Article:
I was 10 years-old when President Gordon B. Hinckley passed away, and I remember exactly where I was when I heard the news. It was a Sunday night and my family was gathered downstairs on the couch watching a Hallmark movie when the program was interrupted with the breaking news of our beloved prophet’s sudden passing. For the next month or so, the biggest topic on everyone’s mind was speculating who was going to be called as the next prophet, but some part of me always knew and felt like the next prophet was going to be Thomas S. Monson. At this time, I didn’t really understand how the First Presidency and the 12 Apostles were organized, but when the news was announced that Thomas S. Monson was the new President and Prophet of the church, I wasn’t surprised at all. Even at such a young age, I’m so grateful to have always had that testimony that our living prophet is a true man called of God to guide us and lead us through these latter days.

So, what are some recent examples of revelation that the prophet has received?

Well, in the late 1990s, President Hinckley was becoming increasingly concerned with some “trends” that were occurring with missionary work, such as convert retention, returned missionary retention, the low number of baptisms, and the quality of missionary teaching. Inquiring into why these problems were becoming increasingly abundant revealed that the way missionary lessons were designed was causing missionaries to simply memorize the lessons and ergo the Holy Ghost. As a result, missionaries didn’t have very strong testimonies, recent converts didn’t have very strong testimonies, and investigators didn’t have testimonies at all because they couldn’t feel the Spirit. To remedy this, the church spent the next four years researching, evaluating, writing, and testing a new missionary manual that would allow missionaries to have lessons and discussions that would utilize the power of the Holy Ghost, and on October 15, 2004, Preach My Gospel was officially introduced to the world. In the introduction of Preach My Gospel, it says that the doctrines in the book are there to, first, strengthen your own gospel knowledge and testimony of the church, and second, to teach others and prepare them to make and keep commitments and covenants. I find a lot of beauty and significance in this simple statement, because for years, missionary manuals were directed at investigators, not missionaries. But now, this intentional shift allows for missionaries to become truly converted to the Lord like never before, and when this conversion takes place, the Spirit that accompanies the missionaries when they’re teaching can touch the investigators heart. President Boyd K. Packer said that Preach My Gospel was “designed beyond the veil and put together here”, and after having spent the last year attending mission prep classes and studying the book, I’m inclined to agree.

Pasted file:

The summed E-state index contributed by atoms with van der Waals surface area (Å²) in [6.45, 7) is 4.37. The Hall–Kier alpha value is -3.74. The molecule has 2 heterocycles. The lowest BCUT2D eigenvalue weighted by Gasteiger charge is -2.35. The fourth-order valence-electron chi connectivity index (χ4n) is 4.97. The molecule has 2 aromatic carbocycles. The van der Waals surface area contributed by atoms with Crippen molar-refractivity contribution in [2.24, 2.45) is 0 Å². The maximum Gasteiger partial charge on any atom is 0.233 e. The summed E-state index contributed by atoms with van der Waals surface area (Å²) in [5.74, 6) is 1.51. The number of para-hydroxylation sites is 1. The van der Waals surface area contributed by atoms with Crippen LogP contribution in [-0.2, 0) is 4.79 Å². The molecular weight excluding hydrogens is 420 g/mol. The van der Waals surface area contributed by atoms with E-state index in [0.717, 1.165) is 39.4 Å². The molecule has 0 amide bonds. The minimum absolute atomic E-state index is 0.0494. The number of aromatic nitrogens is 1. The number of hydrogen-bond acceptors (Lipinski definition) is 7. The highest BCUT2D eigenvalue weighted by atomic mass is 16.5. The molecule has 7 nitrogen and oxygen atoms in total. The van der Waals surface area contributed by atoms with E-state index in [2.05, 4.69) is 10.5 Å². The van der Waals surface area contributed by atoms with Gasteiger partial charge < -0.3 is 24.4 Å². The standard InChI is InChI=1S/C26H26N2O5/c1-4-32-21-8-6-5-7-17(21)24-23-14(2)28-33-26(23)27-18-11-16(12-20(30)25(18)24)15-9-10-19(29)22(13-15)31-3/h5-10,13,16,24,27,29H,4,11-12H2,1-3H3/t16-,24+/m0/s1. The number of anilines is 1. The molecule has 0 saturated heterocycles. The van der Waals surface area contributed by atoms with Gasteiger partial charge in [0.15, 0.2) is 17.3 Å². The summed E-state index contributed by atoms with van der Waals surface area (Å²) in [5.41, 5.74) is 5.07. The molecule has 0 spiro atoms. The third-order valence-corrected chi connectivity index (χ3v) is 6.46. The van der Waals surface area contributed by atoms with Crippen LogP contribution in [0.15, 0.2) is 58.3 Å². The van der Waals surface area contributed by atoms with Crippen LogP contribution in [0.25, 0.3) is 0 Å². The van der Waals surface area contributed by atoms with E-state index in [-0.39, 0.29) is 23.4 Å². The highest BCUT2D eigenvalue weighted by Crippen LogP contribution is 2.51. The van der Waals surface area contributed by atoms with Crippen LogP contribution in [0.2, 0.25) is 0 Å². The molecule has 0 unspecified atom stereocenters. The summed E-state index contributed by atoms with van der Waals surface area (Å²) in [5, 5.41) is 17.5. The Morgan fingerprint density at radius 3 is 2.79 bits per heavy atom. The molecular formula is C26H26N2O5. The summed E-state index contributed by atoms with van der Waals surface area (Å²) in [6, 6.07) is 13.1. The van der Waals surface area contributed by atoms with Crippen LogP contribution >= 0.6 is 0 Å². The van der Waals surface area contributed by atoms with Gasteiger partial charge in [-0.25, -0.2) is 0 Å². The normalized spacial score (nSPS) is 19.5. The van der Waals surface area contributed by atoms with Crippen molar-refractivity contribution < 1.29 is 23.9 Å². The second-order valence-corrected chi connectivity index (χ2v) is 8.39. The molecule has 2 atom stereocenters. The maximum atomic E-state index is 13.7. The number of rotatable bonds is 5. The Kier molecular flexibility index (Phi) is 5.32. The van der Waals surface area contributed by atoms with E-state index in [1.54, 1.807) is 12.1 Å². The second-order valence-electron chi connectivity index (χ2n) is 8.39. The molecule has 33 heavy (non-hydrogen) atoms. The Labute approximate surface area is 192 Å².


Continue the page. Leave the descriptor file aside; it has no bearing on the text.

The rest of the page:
A few years ago, there was also a new youth curriculum introduced in the church called Come, Follow Me, designed to help teach students after the Savior’s methods. In Preach My Gospel and Come, Follow Me, I can see how both are designed to use the spirit and prepare youths to become worthy full-time missionaries.

Then, almost exactly four years ago, President Monson made the major, shocking announcement on changing the missionary age requirement from 19 to 18 for boys and from 21 to 19 for girls. At the time, I was a freshman in high school, and I remember, once again, being gathered downstairs with my family around the television, watching President Monson make that announcement, and hearing the gasp from the audience. Looking around the room, I could see my sister and my dad with the most shocked looks on their faces. Before this announcement was made, I’d never really been set on a mission. 21 was still way far off for me, and I figured that by the time I was old enough to serve, there would be some other, bigger reason for me to stay, or that if I really should go on a mission, the timing of it would have to be very convenient for me. Then, lo and behold, the missionary age requirement is changed, and what could be a more convenient time for me to leave than right after high school and right before college?

Of course, I would be exceedingly foolish if my only reason for serving a mission was because the timing of going was “convenient” for me.